Wild Boar For Baby??
July 19, 2012 66 Views
Wild boar, or “cinghiale” is a typical winter meal for many Sardinians. The island of Sardinia is full of wild boar and with any over-populated animal comes the inevitable, hunting season! The hunting season begins sometime in November and lasts for about 3 months.
My father-in-law enjoys the “sport” and usually catches enough to freeze and prepare at a later date…which usually ends up being when we come for a visit in the summer! My husband’s great-aunt offered to come over one afternoon to cook us up a traditional wild boar stew. (I’m not a carnivore at heart but I have to say it was quite delicious!)
Here’s the future meal in question… ;-(
Wild boar meat is very lean and sweet and has a somewhat nutty flavour. The particular stew that is typical to the Gallura (Northeastern) region is “Cinghiale in agrodolce” (or “sweet and sour wild boar stew”).
The boar is usually boiled before preparation to reduce the gamey flavour. The skin is quite thick (and hairy-eww!!!) and therefore takes quite a bit of time to cook.
My father-in-law chopping away…
Makeshift “stove” near the garden for frying…and making wild boar stew! What a brilliant alternative to frying food in the house (which usually results in someone smelling like dinner for a week after!)
Have we gone back to the middle ages? I love the authenticity!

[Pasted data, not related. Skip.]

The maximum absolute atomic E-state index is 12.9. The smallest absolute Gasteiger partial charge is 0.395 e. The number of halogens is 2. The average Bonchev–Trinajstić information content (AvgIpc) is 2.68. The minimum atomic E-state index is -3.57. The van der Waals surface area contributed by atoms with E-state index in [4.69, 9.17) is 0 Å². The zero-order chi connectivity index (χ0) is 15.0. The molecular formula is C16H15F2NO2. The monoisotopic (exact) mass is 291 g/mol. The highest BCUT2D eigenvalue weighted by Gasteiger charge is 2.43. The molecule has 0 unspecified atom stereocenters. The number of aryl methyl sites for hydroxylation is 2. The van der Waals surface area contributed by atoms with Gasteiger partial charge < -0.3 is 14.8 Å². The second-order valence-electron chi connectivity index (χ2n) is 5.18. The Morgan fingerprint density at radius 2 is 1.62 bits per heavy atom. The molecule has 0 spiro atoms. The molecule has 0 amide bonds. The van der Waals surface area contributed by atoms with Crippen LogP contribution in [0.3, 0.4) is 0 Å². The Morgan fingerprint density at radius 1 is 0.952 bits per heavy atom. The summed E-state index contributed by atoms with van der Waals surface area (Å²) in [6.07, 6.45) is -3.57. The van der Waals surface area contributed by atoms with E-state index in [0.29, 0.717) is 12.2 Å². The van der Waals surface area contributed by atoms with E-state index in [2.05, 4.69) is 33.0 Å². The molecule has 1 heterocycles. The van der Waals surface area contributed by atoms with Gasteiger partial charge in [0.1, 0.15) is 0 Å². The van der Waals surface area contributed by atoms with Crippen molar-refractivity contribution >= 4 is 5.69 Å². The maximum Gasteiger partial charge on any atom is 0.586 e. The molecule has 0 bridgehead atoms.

The more time I spend in Italy the more I come to realize that the best recipes aren’t actually recipes at all! It’s all about “ad’occhio” or as we would say, “eyeballing” it! Take this recipe for example, the one thing I could get out my husband’s great-aunt is that ‘the younger the wild boar is, the less time it takes to cook.’ As for specific measurements of the ingredients…it’s all “ad’occhio!”
Here’s the “recipe” in a nutshell!
Step 1: Cook the meat with olive oil for “some” time…
Step 2: Add salt, vinegar and sugar “ad’occhio” then cook some more…
Step 3: After “some” time, add parsley and garlic then add water (enough to just cover the meat). Cook some more…
Step 4: Cook until the water has evaporated and the sauce has thickened…and…VOILA!
Just recently my son ate red mullet roe…and liked it! I figured wild boar would be worth a shot too! Besides, we figured out very early on that he is a “foodie” (just like mom and dad!).
“Cinghiale in agrodolce” with steamed arborio rice…yum!
The “food critic”…(Yah, I know, he doesn’t look too impressed. I have no idea why..new bowl maybe?!) Anyway, for the record, I can tell you that he couldn’t get enough of it!